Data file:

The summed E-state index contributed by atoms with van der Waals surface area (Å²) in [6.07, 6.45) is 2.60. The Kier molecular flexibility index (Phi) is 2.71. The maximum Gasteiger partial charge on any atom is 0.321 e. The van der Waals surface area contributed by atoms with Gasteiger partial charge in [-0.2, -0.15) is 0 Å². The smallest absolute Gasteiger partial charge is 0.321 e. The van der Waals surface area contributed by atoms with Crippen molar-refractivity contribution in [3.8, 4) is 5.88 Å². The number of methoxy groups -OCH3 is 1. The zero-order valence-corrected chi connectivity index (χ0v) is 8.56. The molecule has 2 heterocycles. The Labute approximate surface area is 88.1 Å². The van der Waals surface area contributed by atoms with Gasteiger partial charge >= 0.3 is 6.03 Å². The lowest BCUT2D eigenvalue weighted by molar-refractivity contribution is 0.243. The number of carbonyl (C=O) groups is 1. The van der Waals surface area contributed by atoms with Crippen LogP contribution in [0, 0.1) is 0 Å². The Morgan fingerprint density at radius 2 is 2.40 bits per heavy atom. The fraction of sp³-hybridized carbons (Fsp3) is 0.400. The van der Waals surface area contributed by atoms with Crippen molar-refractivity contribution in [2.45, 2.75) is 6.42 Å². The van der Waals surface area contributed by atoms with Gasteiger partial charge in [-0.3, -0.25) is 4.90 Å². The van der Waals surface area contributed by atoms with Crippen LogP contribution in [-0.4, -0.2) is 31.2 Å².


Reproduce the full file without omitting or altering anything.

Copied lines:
The summed E-state index contributed by atoms with van der Waals surface area (Å²) in [6.07, 6.45) is 2.60. The Kier molecular flexibility index (Phi) is 2.71. The maximum Gasteiger partial charge on any atom is 0.321 e. The van der Waals surface area contributed by atoms with Gasteiger partial charge in [-0.2, -0.15) is 0 Å². The smallest absolute Gasteiger partial charge is 0.321 e. The van der Waals surface area contributed by atoms with Crippen molar-refractivity contribution in [3.8, 4) is 5.88 Å². The number of methoxy groups -OCH3 is 1. The zero-order valence-corrected chi connectivity index (χ0v) is 8.56. The molecule has 2 heterocycles. The Labute approximate surface area is 88.1 Å². The van der Waals surface area contributed by atoms with Gasteiger partial charge >= 0.3 is 6.03 Å². The lowest BCUT2D eigenvalue weighted by molar-refractivity contribution is 0.243. The number of carbonyl (C=O) groups is 1. The van der Waals surface area contributed by atoms with Crippen LogP contribution in [0, 0.1) is 0 Å². The Morgan fingerprint density at radius 2 is 2.40 bits per heavy atom. The fraction of sp³-hybridized carbons (Fsp3) is 0.400. The van der Waals surface area contributed by atoms with Crippen molar-refractivity contribution in [2.45, 2.75) is 6.42 Å². The van der Waals surface area contributed by atoms with Gasteiger partial charge in [-0.3, -0.25) is 4.90 Å². The van der Waals surface area contributed by atoms with Crippen LogP contribution in [-0.4, -0.2) is 31.2 Å².